“These candidates and their successful primary campaigns are a stark reminder that the insurrection—and the lies that sparked it—did not end on January 6, 2021 or when former President Trump left office,” wrote States United’s leadership team, Noman Eisen, Joanna Lydgate and Christine Todd Whitman (New Jersey’s ex-governor and a Republican) in Slate. “And they are proof that the kindling for the attack—and the continued stoking of the fire—is alive and well in the states.”
The trio contend that local accountability would have the greatest impact with stopping the cynical and dangerous stolen election claims. They suggest disbarring the “bad lawyers” who perpetuated the evidence-free falsehoods, which means ending their legal careers. They said that “district and county attorneys can bring criminal charges” against the coup’s participants and cited the investigation in Georgia’s Fulton County, where Trump tried to get Secretary of State Brad Raffensperger to “find” votes to reverse Biden’s victory. (Raffensperger and his deputy are witnesses on Tuesday.)
They further suggested that local prosecutors go after militias like the Proud Boys and Oath Keepers for confrontations with police, citing a lawsuit by the District of Columbia Attorney General Karl Racine. They also suggested that state attorneys general go after Trump’s post-election fundraising where false claims were used to dupe donors, citing a Michigan inquiry that’s underway and a possible New York State investigation.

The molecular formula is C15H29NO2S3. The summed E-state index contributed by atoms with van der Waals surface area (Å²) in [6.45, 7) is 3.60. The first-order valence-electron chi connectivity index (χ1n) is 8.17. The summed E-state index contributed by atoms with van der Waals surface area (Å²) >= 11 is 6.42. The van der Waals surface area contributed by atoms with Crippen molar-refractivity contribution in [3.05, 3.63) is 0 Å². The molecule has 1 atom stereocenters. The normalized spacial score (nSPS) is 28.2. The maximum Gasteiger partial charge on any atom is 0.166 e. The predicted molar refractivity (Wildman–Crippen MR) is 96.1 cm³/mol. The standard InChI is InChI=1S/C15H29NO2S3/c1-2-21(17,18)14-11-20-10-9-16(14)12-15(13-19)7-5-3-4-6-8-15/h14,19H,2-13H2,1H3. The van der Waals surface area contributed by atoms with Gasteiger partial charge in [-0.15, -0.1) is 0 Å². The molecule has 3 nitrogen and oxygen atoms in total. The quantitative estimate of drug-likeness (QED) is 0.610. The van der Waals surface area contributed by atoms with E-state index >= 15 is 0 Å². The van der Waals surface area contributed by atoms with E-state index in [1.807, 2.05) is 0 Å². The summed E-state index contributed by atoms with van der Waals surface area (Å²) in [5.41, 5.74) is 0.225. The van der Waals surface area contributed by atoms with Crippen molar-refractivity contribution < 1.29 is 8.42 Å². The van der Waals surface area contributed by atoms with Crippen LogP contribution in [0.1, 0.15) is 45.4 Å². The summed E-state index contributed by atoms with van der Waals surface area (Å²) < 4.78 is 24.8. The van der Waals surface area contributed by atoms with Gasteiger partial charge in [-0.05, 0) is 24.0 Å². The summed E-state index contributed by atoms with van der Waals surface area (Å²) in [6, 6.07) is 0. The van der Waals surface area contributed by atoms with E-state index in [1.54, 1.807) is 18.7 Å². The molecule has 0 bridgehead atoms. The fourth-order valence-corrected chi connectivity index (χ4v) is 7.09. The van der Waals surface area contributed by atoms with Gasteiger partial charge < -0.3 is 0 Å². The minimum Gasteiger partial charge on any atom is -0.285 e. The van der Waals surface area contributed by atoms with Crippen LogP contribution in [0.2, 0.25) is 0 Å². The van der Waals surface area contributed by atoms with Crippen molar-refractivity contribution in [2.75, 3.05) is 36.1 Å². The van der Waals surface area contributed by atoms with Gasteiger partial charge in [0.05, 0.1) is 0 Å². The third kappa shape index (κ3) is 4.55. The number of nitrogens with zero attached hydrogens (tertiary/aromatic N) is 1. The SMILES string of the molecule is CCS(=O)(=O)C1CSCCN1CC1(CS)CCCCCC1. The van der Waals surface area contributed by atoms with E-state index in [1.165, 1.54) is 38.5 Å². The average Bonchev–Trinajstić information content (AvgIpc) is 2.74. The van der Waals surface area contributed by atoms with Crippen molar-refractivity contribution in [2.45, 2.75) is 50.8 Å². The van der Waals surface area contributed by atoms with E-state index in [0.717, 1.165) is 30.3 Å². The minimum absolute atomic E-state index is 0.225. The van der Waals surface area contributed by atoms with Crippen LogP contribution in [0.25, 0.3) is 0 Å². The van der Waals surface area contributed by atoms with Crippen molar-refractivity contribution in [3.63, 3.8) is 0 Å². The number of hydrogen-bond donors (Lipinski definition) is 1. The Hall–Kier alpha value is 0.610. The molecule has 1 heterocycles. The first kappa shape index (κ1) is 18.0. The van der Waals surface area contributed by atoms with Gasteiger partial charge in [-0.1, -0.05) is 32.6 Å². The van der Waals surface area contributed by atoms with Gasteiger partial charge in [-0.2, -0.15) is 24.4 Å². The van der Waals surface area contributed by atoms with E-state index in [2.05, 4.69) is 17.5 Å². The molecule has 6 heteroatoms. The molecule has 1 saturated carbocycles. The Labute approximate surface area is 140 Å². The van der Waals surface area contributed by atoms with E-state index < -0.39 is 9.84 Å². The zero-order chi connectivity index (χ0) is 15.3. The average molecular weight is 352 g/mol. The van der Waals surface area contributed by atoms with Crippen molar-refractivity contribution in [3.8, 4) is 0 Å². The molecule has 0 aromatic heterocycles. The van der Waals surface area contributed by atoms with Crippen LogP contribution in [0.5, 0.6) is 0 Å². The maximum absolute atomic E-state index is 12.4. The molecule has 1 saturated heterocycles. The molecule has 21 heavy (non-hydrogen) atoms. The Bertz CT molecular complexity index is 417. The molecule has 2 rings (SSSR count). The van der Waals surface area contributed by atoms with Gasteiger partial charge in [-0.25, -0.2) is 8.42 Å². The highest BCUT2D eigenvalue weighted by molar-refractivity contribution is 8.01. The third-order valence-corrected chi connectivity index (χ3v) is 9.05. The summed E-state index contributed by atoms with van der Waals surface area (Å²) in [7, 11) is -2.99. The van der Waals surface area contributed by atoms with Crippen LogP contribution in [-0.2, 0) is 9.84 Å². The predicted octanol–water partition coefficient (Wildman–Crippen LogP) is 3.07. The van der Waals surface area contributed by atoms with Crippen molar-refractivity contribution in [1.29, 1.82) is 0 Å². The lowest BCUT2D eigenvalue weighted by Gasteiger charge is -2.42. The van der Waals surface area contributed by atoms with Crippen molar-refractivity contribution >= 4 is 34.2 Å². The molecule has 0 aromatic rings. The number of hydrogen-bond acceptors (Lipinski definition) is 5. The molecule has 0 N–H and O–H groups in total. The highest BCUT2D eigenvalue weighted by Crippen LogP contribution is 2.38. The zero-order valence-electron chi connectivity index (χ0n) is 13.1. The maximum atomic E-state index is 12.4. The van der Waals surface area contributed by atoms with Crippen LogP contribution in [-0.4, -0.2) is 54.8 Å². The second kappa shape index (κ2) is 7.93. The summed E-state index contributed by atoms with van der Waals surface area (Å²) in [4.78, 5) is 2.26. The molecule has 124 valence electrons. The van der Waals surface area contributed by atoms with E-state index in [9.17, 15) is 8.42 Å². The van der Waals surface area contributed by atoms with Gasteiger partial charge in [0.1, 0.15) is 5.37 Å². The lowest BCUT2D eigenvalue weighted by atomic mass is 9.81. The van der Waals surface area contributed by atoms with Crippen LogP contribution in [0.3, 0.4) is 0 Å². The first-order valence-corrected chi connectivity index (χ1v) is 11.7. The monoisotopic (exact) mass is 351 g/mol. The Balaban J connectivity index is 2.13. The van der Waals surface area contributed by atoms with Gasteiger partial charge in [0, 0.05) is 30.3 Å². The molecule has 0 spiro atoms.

“Democracy cannot exist without the rule of law,” they wrote. “Seeking accountability for those who step outside those bounds is critical to stopping the ongoing insurrection before it’s too late. If we want to prevent an election hijack in 2022 and 2024, it’s going to take a full-speed-ahead approach to accountability. And just like with our elections, we believe those [accountability efforts] will be run and led by the states.”
Tuesday’s disclosures may suggest which legal venues would be best for seeking accountability.
But there is another aspect of accountability that involves understanding and confronting the dysfunctional political psychologies that enabled this crisis. Pro-Trump politicians, candidates and campaigners seem to share a mindset where they valued obtaining power above other personal, public, and professional considerations. It’s one thing to be a loyal and ambitious politician. It’s another to mimic party leaders who lie, show indifference to facts, embrace chaos and violence, bilk supporters, and say such actions were patriotic — and still are.
The hearings are revealing how far people who admired or envied Trump were willing to go. As new details surface so too are suggestions for how and where to hold participants accountable. But what has not yet been revealed is what might excise the dynamic in political life that allows such self-serving people to advance, and, as just seen in Texas, to keep lying.